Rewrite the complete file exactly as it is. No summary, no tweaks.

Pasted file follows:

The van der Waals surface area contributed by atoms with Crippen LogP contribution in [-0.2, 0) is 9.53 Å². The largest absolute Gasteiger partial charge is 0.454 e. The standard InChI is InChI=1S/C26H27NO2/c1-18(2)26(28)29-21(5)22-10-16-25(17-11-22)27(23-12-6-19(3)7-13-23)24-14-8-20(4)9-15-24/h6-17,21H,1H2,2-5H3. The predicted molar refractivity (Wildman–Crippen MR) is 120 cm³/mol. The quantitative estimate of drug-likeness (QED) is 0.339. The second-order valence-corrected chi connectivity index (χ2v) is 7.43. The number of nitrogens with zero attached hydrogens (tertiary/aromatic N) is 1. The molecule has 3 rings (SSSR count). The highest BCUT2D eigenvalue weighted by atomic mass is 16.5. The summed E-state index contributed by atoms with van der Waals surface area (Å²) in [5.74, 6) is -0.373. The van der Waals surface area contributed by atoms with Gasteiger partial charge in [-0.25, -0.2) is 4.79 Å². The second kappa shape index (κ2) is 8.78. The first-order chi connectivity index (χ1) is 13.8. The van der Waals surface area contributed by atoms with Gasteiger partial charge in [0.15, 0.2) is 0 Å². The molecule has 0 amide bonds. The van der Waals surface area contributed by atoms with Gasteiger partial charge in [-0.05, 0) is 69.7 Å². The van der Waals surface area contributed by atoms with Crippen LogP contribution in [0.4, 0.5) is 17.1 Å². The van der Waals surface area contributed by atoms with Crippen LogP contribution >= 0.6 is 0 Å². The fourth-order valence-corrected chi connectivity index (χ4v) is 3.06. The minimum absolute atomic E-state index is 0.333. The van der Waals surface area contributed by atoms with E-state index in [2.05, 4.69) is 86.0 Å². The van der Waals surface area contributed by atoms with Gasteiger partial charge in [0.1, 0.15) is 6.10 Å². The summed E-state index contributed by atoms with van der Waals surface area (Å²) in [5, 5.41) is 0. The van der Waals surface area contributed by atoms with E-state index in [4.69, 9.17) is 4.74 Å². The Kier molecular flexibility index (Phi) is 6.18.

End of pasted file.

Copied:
The van der Waals surface area contributed by atoms with Crippen LogP contribution in [-0.2, 0) is 9.53 Å². The largest absolute Gasteiger partial charge is 0.454 e. The standard InChI is InChI=1S/C26H27NO2/c1-18(2)26(28)29-21(5)22-10-16-25(17-11-22)27(23-12-6-19(3)7-13-23)24-14-8-20(4)9-15-24/h6-17,21H,1H2,2-5H3. The predicted molar refractivity (Wildman–Crippen MR) is 120 cm³/mol. The quantitative estimate of drug-likeness (QED) is 0.339. The second-order valence-corrected chi connectivity index (χ2v) is 7.43. The number of nitrogens with zero attached hydrogens (tertiary/aromatic N) is 1. The molecule has 3 rings (SSSR count). The highest BCUT2D eigenvalue weighted by atomic mass is 16.5. The summed E-state index contributed by atoms with van der Waals surface area (Å²) in [5.74, 6) is -0.373. The van der Waals surface area contributed by atoms with Gasteiger partial charge in [-0.25, -0.2) is 4.79 Å². The second kappa shape index (κ2) is 8.78. The first-order chi connectivity index (χ1) is 13.8. The van der Waals surface area contributed by atoms with Gasteiger partial charge in [0.15, 0.2) is 0 Å². The molecule has 0 amide bonds. The van der Waals surface area contributed by atoms with Gasteiger partial charge in [-0.05, 0) is 69.7 Å². The van der Waals surface area contributed by atoms with Crippen LogP contribution in [0.4, 0.5) is 17.1 Å². The van der Waals surface area contributed by atoms with Crippen LogP contribution >= 0.6 is 0 Å². The fourth-order valence-corrected chi connectivity index (χ4v) is 3.06. The minimum absolute atomic E-state index is 0.333. The van der Waals surface area contributed by atoms with E-state index in [2.05, 4.69) is 86.0 Å². The van der Waals surface area contributed by atoms with Gasteiger partial charge in [0.1, 0.15) is 6.10 Å². The summed E-state index contributed by atoms with van der Waals surface area (Å²) in [5, 5.41) is 0. The van der Waals surface area contributed by atoms with E-state index in [4.69, 9.17) is 4.74 Å². The Kier molecular flexibility index (Phi) is 6.18.